Album Review: Hausu- Total

These kids are just a hair older than Loveless.

But that youthful exuberance shows through clearly in the debut release from Portland’s Hausu, Total. Recorded over a two-year period, Total has an incredibly cohesive sound. The band self describes the album as “time-tested rock-music.” And while you can most definitely hear influences running rampant through Total, don’t write off Hausu as just a bunch of kids copying their favorite artist’s style. They are quick to note that they attempted to go much deeper than emulating a sound, but rather “searching for the small, indescribable things within” that made those artists mean something to them in the first place.

Total is heavy duty. Hausu have been described as post-punk, or post-hardcore. Whatever they are, they certainly come after something else has already happened. You can hear echoes of Sunny Day Real Estate, and in other blurbs about the band, the expression “early SST punk” gets thrown around (very early Sonic Youth and Dinosaur JR, for example.)

And yes, on the album’s opening track “Chrysanthemum,” (and also elsewhere) occasionally frontman Ben Friars-Funkhouser sounds a little like Robert Smith. But that’s totally okay, and kind of interesting when juxtaposed with the aggressive sound of the music. You can make comparisons all you want, or mention influences, but Hausu is a unique band, and Total is a very original sounding record.

Total at times can be quite beautiful—“Gardenia” has some kind of somber gorgeousness to it. It can also be loud and terrifying—“Vasari Joust” reaches some pretty hardcore levels of post-hardcore.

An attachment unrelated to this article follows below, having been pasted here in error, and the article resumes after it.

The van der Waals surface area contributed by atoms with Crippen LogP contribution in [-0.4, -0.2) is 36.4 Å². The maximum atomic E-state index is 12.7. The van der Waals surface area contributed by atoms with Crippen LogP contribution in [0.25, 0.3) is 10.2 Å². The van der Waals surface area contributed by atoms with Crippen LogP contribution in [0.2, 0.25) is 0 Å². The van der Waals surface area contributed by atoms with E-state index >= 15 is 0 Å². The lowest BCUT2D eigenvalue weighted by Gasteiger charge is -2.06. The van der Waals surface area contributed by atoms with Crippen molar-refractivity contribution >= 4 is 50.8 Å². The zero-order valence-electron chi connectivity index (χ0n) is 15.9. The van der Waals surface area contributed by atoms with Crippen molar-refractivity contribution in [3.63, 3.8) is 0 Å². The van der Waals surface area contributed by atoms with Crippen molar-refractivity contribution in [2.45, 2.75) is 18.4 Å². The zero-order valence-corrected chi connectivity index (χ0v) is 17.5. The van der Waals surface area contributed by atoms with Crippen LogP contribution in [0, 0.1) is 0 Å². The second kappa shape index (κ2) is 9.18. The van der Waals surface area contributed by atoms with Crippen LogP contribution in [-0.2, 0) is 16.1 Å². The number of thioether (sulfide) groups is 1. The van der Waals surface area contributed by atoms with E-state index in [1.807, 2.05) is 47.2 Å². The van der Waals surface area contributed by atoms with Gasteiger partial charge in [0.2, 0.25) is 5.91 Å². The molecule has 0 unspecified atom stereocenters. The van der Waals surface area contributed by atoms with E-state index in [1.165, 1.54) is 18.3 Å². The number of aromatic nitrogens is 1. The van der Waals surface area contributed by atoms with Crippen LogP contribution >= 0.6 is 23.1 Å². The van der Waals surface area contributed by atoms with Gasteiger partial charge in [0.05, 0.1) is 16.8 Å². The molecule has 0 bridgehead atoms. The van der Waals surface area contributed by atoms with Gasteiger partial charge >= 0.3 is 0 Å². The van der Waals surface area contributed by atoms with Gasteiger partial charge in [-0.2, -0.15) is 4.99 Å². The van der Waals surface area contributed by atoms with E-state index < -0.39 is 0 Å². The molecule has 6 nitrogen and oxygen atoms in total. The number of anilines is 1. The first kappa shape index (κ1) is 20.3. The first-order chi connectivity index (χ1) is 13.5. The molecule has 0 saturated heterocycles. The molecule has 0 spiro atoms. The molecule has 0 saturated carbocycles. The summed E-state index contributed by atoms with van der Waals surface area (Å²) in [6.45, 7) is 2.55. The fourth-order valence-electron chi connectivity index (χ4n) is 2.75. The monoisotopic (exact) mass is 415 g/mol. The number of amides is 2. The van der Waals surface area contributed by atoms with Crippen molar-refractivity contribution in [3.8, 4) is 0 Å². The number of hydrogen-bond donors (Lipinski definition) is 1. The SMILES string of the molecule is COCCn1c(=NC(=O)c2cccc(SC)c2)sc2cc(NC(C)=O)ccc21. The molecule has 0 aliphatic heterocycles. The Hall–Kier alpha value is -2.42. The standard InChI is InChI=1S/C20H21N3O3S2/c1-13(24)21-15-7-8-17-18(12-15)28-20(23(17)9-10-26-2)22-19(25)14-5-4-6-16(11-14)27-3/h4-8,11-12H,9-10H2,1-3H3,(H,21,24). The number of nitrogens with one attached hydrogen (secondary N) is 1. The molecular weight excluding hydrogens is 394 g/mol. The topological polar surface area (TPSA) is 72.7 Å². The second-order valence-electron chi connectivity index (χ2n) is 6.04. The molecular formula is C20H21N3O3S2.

Total is co-released by Sub Pop offshoot Hardly Art, who are handling the LP and CD, while Bridgetown Records is handling a limited edition cassette copy. As I had mentioned in my piece on the Cousins LP (also a cassette on Bridgetown) I’m really happy that bands are making this kind of music right now. 20 years ago, when the members of Hausu were in diapers, they would be considered an “alternative rock” band. But now, that term is antiquated. An “alternative” to what, exactly?  

Today, Total is an alternative to a vast majority of “indie rock”—the kind Pitchfork reps pretty hard, and then kind you hear on 89.3 The Current (if you live in the Twin Cities.) Bands that aren’t special, bands that have no discerning qualities about them, have similar, two word names, and all churn out the same bland and boring product. Bands that will be forgotten about within five years, when a new crop of acts with the exact same aesthetic arrive.

I’m not speculating that Hausu can last forever, but what I’m saying is that the ten songs on this cassette can last forever. There’s a brilliant timelessness within these songs—they walk a line that teeters between being quite lovely, and flat out wrathful. Total is an impressive debut effort, and it’s one of the more refreshing records released this year.